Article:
Featured Stories

Letting Go of Hungary


By Ying-Ann (Annie) Chen

Seventeenth Annual Solas Award Gold Winner in the Funny Travel Category

When I turned twenty, all the things I wanted got in my head. So, I went to Hungary. I scrolled through the program website of simple synecdoches. Brazil: Christ the Redeemer, Croatia: lakes, Mauritius: monkeys, Mongolia: yurts, Thailand: temples, Poland: colorful buildings, and Romania: Medieval architecture. Hungary: sunflower fields. Off I went. I stood in a clean suburban house under a slanting red tiled roof and windows that opened outwards. This was my host home in the village of Zalaegerszeg. I gifted my host-family Ghirardelli chocolate, a Sather Gate magnet, and pineapple cake. The city near where I live, where I go to school, and where I am from, I explained. Read more
Letting Go of Hungary2023-04-23T02:17:52-07:00

My Posthumous Ally


Seventeenth Annual Solas Award Gold Winner in the Travel & Transformation Category

My Posthumous Ally

How a poet’s tragic childhood improved this writer's relationship to loss

By Gary Singh

At the Casa Pascoli Museum in San Mauro, Italy, I found a posthumous ally.

Over the years, I had written several travel stories “walking in the footsteps” of deceased writers. Abandoned buildings and old haunts, long-gone locales, gravesites and the outskirts of history all inspired me more than contemporary attractions.

I didn’t care about four-star restaurants in Venice. I wanted to raise the ghosts.

Many of these stories were contrivances—art for art’s sake—but something about the process must have served a healing purpose. I never thought about it, therapeutically speaking, until I explored Casa Pascoli.

Read more

My Posthumous Ally2023-04-23T02:12:01-07:00

Ambush on the Cumberland Plateau

travelers-talesBy Brian Reisinger

Grand Prize Silver Winner in the Seventeenth Annual Solas Awards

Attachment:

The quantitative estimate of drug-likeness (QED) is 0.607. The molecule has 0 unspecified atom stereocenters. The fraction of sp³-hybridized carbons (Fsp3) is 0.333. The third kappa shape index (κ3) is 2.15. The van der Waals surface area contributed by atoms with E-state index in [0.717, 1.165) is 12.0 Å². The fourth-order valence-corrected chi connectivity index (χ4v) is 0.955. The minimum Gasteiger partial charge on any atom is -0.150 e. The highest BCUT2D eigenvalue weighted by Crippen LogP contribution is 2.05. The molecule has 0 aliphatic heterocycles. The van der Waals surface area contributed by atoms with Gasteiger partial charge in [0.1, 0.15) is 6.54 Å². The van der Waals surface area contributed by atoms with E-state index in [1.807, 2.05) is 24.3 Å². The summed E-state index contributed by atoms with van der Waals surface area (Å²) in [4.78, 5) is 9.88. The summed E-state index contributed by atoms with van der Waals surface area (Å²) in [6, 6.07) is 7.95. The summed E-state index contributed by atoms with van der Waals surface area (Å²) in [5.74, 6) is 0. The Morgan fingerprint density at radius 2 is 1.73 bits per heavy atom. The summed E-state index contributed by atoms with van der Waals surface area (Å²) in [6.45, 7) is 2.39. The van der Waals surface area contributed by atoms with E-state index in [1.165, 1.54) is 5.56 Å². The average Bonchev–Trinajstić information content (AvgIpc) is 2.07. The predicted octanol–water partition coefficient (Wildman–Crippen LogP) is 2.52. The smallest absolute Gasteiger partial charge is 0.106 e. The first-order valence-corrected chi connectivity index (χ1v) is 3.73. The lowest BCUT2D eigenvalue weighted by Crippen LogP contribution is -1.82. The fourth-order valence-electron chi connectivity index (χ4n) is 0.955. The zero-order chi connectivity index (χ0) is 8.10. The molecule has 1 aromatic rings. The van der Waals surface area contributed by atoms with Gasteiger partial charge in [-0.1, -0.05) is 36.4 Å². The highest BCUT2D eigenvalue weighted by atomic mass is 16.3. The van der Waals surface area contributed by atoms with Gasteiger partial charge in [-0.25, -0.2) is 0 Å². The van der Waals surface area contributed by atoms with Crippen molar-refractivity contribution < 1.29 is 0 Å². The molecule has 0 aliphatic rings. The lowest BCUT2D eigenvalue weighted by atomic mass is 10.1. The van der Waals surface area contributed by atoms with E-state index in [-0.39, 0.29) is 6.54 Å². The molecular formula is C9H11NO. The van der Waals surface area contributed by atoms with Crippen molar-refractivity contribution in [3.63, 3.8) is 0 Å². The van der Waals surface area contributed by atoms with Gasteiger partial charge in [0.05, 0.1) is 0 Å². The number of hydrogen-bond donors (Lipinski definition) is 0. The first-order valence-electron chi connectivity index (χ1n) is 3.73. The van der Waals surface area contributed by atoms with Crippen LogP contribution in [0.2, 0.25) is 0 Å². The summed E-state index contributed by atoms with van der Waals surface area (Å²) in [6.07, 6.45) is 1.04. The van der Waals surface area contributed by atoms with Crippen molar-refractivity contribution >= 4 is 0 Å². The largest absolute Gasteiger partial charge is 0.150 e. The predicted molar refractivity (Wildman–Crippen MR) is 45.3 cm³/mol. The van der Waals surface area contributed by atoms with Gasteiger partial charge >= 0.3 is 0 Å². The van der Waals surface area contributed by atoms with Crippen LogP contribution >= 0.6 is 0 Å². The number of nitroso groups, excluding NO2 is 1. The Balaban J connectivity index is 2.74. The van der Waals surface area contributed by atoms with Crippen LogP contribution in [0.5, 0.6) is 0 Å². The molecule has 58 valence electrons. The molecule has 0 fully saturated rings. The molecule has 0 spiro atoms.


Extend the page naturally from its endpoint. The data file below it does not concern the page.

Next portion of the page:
A hunting trip in America’s original colonial backwoods was supposed to be full of lessons for his 12-year-old nephew.

We were deep in rural Tennessee when the rain came. It was light and so quick that the sun was still out, and it danced in the sunlight as we drove on, coming and going. It was hard to tell whether the rain was just starting and stopping, or whether we were traveling through different pockets of a land with secrets. That land was the historic Cumberland Plateau, and we had come to this high wooded country to hunt wild hogs.  [Read more]
Ambush on the Cumberland Plateau2023-04-09T20:55:08-07:00

The Weight of Paradise

travelers-talesBy Cherene Sherrard

Grand Prize Gold Winner in the Seventeenth Annual Solas Awards

(this essay originally appeared in Hidden Compass)


Given the picture-perfect day, the narrow Oahu beach was peculiarly empty. A pair of newlyweds had the entire panorama as backdrop for their wedding photos. Far from shore, streaks of cirrus clouds formed a cross in a cobalt sky that met the white foam of the break. The rainbow arcs of parasails spun their stick figure riders like marionettes.

The water was the aqua blue of my dreams, but I couldn’t enjoy it. Turning away from the waves, I kept my eyes fixed on the bride and groom as they cycled through predictable romantic postures. We didn’t say a word, but I could feel my husband watching them, too. We were steeling ourselves — for the unpredictability of the water, and for the challenge that awaited us there. [Read more]
The Weight of Paradise2023-07-01T23:56:08-07:00

To the Young Mom on Flight 1122

travelers-talesBy Pier Nirandara

Grand Prize Bronze Winner in the Seventeenth Annual Solas Awards

Fourteen hours, five passengers, three seats, two longed-for countries, one memorial.

You shuffle down the aisle, toddler in tow, before plopping down in the middle seat beside me. Already flustered from the delayed flight and whatever connection you had to make, strands of hair escape down the sides of your face, framing brows downturned at the corners. Your expression crumples ruefully as you apologize profusely in advance: it was to be a long 14 hours, especially with your child in your lap. I smile politely—but the gesture quickly drops when your husband closes the aisle seat, armed with another child, a newborn.
To the Young Mom on Flight 11222023-03-14T17:55:16-07:00